MIDDLETOWN, Ohio -- Middletown could have its needle exchange program up and running by the start of next year, after the city's health board approved the program.
Middletown Health Commissioner Jackie Phillips said the Tri-State's heroin problem can't be solved overnight, but the needle exchange program is intended to stop the spread of disease.
"They are not getting free needles. They get an exchange -- one dirty needle, one clean needle. Two dirty needles, two clean needles," Phillips said.
Butler County has seen a spike in Hepatitis C, Phillips said, which is why she views the needle exchange as an important public health program.
The program is expected to cost $45,000 a year, Phillips said, and the plan is to have local agencies that deal with drug abuse cover the expense.
Cincinnati already has a needle exchange program, so Middletown could use its mobile unit a few hours a week. Phillips said it would be in a location that's both high-traffic and discreet.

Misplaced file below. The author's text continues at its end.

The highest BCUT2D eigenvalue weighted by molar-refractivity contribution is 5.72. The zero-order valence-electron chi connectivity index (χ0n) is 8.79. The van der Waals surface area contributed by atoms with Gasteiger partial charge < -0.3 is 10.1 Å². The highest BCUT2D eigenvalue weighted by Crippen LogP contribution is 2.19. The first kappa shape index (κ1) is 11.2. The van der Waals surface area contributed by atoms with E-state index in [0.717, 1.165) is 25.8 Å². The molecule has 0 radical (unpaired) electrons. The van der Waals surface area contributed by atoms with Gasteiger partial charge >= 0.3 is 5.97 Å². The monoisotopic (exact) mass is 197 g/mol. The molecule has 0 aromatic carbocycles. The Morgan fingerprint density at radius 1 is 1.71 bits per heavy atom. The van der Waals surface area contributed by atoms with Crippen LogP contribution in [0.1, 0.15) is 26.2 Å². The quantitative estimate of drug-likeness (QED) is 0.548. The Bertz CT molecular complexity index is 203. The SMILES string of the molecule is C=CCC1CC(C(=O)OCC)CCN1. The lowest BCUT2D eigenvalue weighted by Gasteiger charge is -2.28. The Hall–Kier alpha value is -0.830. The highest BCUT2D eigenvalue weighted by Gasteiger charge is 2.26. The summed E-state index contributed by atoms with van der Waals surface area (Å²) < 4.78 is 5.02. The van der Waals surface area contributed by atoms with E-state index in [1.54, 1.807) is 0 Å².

"It is not condoning drug use, just like we don't condone overeating or we don't condone misuse of any type of poor behavior," Phillips said. "However, if you are going to do something, we want you to be as safe and healthy when you are doing it."
Not everyone agrees with the health board's decision.
"I think that's probably one of the dumbest things I have ever heard," Rebekah Routson said. "It's just a way of enabling addicts who already have a problem. It's like giving a kid a piece of candy and saying 'Don't eat it.' You don't hand people something to do it with. They need programs, they need recovery, they need jail, they need sobriety, they don't need needles."
Phillips said the community will be able to weigh in on the needle exchange proposal before it is set in stone.
IN-DEPTH COVERAGE: Heroin epidemic in the Tri-State